The Philadelphia Eagles had (and still don’t to my knowledge) no social media policies in place, they have never spoken to its employees about how to conduct themselves on these social media sites and most of all – they never got buy in from its staff on the messaging they are trying to convey to the public. What makes the Eagles look even worse is not only does Mr. Leon have a disability, but he also has shown off his certificates for a job well done with the Eagles. Top that off with Brian Dawkins giving Dan Leon his game day tickets when he comes back this year to play at Philadelphia, the Eagles organization just really looks bad all around, despite the fact that Mr. Leon did something out of line. BTW, the Eagles’ resources are upwards of multi-millions of dollars.
Being Nimble Isn’t Enough to Create a Social Media Advantage Either
While small companies can move a lot quicker and be more nimble because there’s a lot less red tape to cut through, it doesn’t mean it creates an advantage for them when it comes to finding success in social media. Sometimes being able to move so quickly can cause companies to not really be able to see how things in social media play out. Then add in the “Bleeding Edge” of technologies in this space, some companies can fall into the trap of the “shiny object syndrome” by implementing new technologies every month because they are so small and nimble enough to be able too. That’s not only not wise and its also not good for your audience. People need time to adept and accept in the social media realm, changing things out as quickly as a new “Google Killer” appears on the internet can really be a detriment to your social media strategy.
Just because your business is small, you are the owner and you love Digg, doesn’t necessarily mean that Digg is the right choice for your business to utilize when it comes to your marketing efforts. There is something to be said about taking a somewhat methodical approach to your strategy, rather than looking at how easily you can implement something. Taking the time to understand that your audience is in Flickr or on a message board and mapping out the right strategy will make you more successful than small enough to be being able to switch gears each month hopping from efforts in Digg, to Facebook, to Plurk and so on.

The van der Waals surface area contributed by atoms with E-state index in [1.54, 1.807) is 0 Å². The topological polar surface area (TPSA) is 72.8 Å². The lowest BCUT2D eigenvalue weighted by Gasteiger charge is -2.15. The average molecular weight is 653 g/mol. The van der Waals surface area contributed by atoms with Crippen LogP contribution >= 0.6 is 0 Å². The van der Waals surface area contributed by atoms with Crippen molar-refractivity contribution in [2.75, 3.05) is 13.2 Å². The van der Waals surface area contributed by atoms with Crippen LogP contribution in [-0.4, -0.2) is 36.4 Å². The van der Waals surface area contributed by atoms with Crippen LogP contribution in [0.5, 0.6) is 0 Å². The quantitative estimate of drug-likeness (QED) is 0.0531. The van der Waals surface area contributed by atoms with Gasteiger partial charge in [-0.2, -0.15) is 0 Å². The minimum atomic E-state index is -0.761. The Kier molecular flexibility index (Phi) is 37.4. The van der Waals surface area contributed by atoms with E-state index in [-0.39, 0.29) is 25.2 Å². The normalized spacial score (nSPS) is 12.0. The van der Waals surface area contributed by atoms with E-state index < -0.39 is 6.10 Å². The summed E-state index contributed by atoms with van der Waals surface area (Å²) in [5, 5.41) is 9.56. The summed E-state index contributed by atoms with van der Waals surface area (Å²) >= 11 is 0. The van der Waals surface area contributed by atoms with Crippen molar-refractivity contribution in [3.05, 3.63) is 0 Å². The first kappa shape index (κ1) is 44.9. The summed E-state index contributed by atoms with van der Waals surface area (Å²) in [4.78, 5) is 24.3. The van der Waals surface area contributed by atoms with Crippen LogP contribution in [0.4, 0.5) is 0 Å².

What Creates the Social Media Advantage?
There’s a lot of factors that create an advantage in social media and it’s not the size of the company’s work force or the revenue they bring in. It’s not actually one thing either, it’s a combination that can create some significant advantages for your company to utilize social media. These are just a few of those components:
- Openness to Trying a New Approach
- Having a Social Media Champion
- Knowing Who Your Demographic Is
- Understanding What Your Audience is Doing
- Giving Your Audience Something Valuable
- Having Buy in From Senior Management
- Understanding Everyone In Your Company Has a Stake In Social Media
- Determining Measurable Objectives Before You Jump In
At the end of the day, the discussion of who’s better in social media – Big or Small Companies – is actually not really a good discussion. It’s more about the openness to changes and the ideas of different types of marketing approaches that is really at the root of this discussion. Big, small, red tape, nimbleness, are really moot points, unless you have the buy in from the right areas of your company to implement your strategy. Without a cohesive strategy, no matter what size your company is, most ventures into social media will fail.